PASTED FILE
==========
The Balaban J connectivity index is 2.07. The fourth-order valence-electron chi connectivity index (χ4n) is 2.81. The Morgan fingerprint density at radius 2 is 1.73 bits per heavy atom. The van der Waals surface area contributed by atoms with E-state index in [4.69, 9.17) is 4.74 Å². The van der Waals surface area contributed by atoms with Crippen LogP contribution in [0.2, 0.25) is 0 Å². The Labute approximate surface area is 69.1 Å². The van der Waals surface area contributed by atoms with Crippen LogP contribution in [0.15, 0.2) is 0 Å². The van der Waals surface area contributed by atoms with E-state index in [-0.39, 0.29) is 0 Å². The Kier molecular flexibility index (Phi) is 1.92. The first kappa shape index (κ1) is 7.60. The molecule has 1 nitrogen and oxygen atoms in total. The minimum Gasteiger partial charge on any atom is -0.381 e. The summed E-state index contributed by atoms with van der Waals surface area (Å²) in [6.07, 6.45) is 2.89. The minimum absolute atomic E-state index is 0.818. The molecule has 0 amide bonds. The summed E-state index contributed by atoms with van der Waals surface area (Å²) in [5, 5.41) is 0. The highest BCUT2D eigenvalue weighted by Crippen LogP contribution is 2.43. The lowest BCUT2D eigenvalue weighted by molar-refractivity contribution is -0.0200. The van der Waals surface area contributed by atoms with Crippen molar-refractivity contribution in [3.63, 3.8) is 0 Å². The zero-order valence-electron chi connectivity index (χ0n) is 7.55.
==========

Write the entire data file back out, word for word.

The Balaban J connectivity index is 2.07. The fourth-order valence-electron chi connectivity index (χ4n) is 2.81. The Morgan fingerprint density at radius 2 is 1.73 bits per heavy atom. The van der Waals surface area contributed by atoms with E-state index in [4.69, 9.17) is 4.74 Å². The van der Waals surface area contributed by atoms with Crippen LogP contribution in [0.2, 0.25) is 0 Å². The Labute approximate surface area is 69.1 Å². The van der Waals surface area contributed by atoms with Crippen LogP contribution in [0.15, 0.2) is 0 Å². The van der Waals surface area contributed by atoms with E-state index in [-0.39, 0.29) is 0 Å². The Kier molecular flexibility index (Phi) is 1.92. The first kappa shape index (κ1) is 7.60. The molecule has 1 nitrogen and oxygen atoms in total. The minimum Gasteiger partial charge on any atom is -0.381 e. The summed E-state index contributed by atoms with van der Waals surface area (Å²) in [6.07, 6.45) is 2.89. The minimum absolute atomic E-state index is 0.818. The molecule has 0 amide bonds. The summed E-state index contributed by atoms with van der Waals surface area (Å²) in [5, 5.41) is 0. The highest BCUT2D eigenvalue weighted by Crippen LogP contribution is 2.43. The lowest BCUT2D eigenvalue weighted by molar-refractivity contribution is -0.0200. The van der Waals surface area contributed by atoms with Crippen molar-refractivity contribution in [3.63, 3.8) is 0 Å². The zero-order valence-electron chi connectivity index (χ0n) is 7.55.